Amidst all this talk of artists, David gave some examples of how this volume of comic material came to be produced in Spain. The art agency S.I. (Selecciones Ilustradas) supplied art from a factory of young, male, artists; perhaps up to 30 of them at a time producing artwork either in their own style, or in the style of the most popular artist of the day. The peseta to sterling exchange rate at this time was such that these 14 to 15 year-olds were earning four or five times what their parents were.

A Very British Affair - Sample Page
A cover for Serenade published in October 1962. Art by Angel Badia Camps

By the mid 1960s, a whole new generation of artists were coming up , including legendary figures such as José Pepe González, best known for his work on the American vampire character, Vampirella. He started work when he was still a teenager and started drawing for British comics in 1960-61, and within a year his was the style that all the other artists at S.I. had been told to copy. A lot of these artists stayed in a single genre, such as romance comics, and you never saw their work in boys comics.

Art by José Pepe González for Valentine, published in March 1967
Art by José Pepe González for Valentine, published in March 1967

David gave some examples of how Spanish artists liked using photo references for their work and often used photo novella magazines for these references. Those magazines were incredibly popular, but often featured only a small number of models, and this meant that when the comic artists used the magazines for their references, the women they drew in the British romance comics all ended up looking exactly the same!

Over the years a number of Spanish artists left Spain, where there Communist beliefs clashed with the ideology of the Franco regime, and moved to France or England. This included Luis García Mozos, a child prodigy, who started drawing comics professionally when he was just 12 years old and could draw a page of art in an hour – and then spend the rest of the day hanging out with his hippy friends in London.

Art by Luis García Mozos for Mirabelle
Art by Luis García Mozos for Mirabelle

In 1971 the founder of art agency SI, Josep Toutain, travelled to the United States, to try and find work at Marvel or DC for his artists. Both companies were interested but it was another publisher, Jim Warren, who was really interested. So interested, in fact, that he hired the whole workforce overnight to work on his titles, such Eerie and Creepy. SI’s artists had to stop drawing for romance comics and start drawing horror comics for Jim Warren.

Interestingly, David noted that the artists themselves were very happy about this change, as they felt resentful about only working on romance comics, and wanted to expand into other genres.

The 1970s saw an expansion in titles like Pink, Oh Boy!, and Mates – all of which included comic strips, but were increasingly more focussed on photos of pop stars – with people like Billy Idol and Paul Simon as “hunk of the week”. In the end, Photo Love Monthly would be the last title standing in what had once been a very crowded field indeed.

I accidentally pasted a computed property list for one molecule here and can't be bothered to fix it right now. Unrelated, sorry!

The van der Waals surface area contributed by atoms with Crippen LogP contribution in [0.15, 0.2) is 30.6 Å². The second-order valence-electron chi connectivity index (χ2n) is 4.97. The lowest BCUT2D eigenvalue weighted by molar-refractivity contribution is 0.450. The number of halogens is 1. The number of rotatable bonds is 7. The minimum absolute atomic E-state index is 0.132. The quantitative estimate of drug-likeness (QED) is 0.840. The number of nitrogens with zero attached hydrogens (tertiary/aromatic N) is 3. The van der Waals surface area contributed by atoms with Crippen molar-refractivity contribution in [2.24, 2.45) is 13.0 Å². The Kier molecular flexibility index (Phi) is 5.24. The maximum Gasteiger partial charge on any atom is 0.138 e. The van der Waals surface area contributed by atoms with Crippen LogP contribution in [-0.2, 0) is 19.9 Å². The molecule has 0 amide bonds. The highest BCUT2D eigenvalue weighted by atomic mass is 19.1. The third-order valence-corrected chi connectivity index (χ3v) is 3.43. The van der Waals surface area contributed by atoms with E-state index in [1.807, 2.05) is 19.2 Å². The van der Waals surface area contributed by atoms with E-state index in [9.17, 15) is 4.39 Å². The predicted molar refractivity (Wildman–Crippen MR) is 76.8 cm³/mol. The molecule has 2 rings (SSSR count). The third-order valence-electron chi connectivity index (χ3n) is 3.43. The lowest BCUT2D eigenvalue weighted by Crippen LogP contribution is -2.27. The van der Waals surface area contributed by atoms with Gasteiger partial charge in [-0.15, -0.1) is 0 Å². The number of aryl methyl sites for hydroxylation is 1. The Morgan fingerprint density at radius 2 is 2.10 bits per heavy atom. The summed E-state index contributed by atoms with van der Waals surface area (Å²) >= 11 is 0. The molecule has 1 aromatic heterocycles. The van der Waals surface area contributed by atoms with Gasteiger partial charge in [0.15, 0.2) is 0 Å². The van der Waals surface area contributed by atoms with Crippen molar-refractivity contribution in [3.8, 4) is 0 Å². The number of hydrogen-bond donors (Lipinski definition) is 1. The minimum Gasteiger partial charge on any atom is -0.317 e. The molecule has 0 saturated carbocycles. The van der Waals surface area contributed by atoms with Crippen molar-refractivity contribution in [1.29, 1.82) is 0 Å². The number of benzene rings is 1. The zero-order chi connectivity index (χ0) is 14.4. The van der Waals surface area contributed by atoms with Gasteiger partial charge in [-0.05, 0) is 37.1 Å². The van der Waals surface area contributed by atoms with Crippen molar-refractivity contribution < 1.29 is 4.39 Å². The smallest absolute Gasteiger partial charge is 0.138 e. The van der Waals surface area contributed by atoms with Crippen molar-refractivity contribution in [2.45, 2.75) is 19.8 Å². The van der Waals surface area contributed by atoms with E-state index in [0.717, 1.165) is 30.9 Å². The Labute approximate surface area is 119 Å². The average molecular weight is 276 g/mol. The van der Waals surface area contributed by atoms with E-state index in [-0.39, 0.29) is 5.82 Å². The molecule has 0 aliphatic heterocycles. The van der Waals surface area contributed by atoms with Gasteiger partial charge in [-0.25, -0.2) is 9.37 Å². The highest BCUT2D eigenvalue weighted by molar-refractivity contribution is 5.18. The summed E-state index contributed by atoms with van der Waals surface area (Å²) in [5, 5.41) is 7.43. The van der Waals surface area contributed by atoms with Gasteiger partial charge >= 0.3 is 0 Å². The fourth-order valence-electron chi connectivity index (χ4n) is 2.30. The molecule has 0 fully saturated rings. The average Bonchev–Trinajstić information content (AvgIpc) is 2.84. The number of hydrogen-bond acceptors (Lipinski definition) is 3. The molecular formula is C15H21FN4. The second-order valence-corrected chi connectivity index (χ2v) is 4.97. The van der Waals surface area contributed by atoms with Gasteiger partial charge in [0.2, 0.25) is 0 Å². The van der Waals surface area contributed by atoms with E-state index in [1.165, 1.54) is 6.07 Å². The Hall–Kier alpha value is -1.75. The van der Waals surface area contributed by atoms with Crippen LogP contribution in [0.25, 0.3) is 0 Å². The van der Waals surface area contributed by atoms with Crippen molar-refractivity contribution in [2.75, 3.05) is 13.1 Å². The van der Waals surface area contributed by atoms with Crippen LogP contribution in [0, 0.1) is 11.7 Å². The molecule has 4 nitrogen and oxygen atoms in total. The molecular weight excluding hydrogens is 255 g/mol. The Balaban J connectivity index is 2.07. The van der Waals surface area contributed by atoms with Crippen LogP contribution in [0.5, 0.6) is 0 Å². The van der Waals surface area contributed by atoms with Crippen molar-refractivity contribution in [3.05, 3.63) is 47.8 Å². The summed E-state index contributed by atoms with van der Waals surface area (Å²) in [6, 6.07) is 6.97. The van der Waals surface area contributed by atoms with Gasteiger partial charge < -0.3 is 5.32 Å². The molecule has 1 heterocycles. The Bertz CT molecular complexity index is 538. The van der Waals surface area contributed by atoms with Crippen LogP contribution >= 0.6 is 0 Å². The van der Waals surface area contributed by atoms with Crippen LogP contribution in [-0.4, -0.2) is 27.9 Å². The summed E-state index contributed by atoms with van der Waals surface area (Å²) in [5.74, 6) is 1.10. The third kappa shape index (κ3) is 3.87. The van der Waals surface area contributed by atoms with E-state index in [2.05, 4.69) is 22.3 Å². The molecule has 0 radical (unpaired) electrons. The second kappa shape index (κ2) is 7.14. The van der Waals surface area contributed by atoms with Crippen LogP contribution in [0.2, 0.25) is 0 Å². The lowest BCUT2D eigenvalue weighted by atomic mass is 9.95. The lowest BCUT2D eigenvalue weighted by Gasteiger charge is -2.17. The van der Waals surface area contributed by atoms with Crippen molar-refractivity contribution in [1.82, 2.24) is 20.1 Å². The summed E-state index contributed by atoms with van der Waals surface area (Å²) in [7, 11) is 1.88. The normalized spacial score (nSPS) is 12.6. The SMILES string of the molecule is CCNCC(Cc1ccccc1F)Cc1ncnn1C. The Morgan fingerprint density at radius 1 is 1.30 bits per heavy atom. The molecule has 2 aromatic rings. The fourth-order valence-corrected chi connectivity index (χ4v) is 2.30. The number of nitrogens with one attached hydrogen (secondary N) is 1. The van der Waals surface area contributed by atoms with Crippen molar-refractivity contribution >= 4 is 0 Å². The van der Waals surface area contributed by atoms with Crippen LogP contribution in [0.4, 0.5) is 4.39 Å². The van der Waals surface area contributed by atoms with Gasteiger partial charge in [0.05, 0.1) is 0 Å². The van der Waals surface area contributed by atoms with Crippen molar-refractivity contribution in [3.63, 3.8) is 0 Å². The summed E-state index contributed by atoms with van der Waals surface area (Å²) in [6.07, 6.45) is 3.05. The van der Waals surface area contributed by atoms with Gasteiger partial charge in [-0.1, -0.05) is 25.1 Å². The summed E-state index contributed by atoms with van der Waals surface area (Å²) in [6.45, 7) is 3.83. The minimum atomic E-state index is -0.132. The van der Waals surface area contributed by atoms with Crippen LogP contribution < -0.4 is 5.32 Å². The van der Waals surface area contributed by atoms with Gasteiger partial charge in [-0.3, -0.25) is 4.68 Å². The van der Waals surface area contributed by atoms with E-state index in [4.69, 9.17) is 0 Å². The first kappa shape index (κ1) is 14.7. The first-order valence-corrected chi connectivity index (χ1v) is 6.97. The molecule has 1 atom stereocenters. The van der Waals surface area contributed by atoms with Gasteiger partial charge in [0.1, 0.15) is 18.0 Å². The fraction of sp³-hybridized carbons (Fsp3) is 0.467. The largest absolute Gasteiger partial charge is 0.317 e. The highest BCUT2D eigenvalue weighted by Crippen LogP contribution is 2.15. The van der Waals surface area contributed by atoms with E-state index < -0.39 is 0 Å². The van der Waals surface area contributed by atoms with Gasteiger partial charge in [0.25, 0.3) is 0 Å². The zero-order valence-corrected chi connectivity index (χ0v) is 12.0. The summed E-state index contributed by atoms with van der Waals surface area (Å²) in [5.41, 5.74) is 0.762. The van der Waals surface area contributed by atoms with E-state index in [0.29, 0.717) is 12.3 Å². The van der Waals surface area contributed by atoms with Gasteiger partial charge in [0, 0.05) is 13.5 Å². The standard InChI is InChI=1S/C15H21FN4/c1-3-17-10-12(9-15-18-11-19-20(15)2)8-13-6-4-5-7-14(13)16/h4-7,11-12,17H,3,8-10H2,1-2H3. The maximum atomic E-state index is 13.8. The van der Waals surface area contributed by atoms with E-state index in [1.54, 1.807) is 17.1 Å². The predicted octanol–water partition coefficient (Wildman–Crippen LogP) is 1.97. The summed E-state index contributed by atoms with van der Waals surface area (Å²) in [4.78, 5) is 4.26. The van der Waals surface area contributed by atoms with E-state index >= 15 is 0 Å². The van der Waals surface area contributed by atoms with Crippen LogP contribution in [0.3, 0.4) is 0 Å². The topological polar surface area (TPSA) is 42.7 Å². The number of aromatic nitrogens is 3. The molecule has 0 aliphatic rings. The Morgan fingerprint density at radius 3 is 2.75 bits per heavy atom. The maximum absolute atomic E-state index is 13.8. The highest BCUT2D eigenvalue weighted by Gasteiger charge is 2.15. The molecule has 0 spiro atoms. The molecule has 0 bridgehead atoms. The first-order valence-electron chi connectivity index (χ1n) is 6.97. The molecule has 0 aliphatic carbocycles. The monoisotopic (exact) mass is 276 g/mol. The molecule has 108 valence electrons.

All in all, this was a great introduction to the history of romance comics in this country. My thanks to David Roach for his talk and the kind people at the Cartoon Museum for hosting it.

Richard Sheaf

A Very British Affair is available from the Treasury of British Comics web shop and your local book or comic shop | Hardback | 224 Pages ISBN (Slipcase Edition): 139-781786188342 | Standard Version: 978-1786187710

A Very British Affair by David Roach

Order A Very British Affair – Exclusive 2000AD Webshop Standard Edition

Order A Very British Affair Slipcase Edition here from the 2000AD webshop

Buy A Very British Affair from AmazonUK (Affiliate Link) | Buy it from your local bookshop via Bookshop.org (Affiliate Link)

Curated by Eisner-nominated historian and artist David Roach, A Very British Affair charts the stratospheric rise of romance comics in postwar Britain with a selection of the greatest romance comics ever printed in the UK. Featuring an eclectic mix of artists from Spain, Italy, and the UK, this collection unearths the sensual art and emotional writing which delighted generations of comics readers.

Featuring over 50 comics stories – many of which have never been reprinted before – this lavish book is a stunning tribute to the often uncredited creators who crafted an industry of love. Roach shines a spotlight on the Spanish and Italian artists who dominated romance, as well as the genre’s forgotten female contributors, like Jenny Butterworth, Pat Tourett and Diane Gabbott. Featuring art by comics icons like Shirley Bellwood (Misty), Jordi Badía Romero (Creepy) and Enrique Badía Romero (AXA), Mike Hubbard (Jane), Carlos Ezquerra (Judge Dredd), John M. Burns (Modesty Blaise), Purita Campos (Patty’s World), Jesus Blaco (Steel Claw), Pepe Gonzalez (Vampirella) Jesus Redondo (Kitty Pryde) and Blas Gallego (Black Beth).

Categories: Art and Illustration, British Comics, British Comics - Books, Classic British Comics, Comic Art, Comics, downthetubes Comics News, downthetubes News, Events, Other Worlds

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2 replies

  1. The book looks great. Who did the painting of the girl in bed? Angel Badia Camps?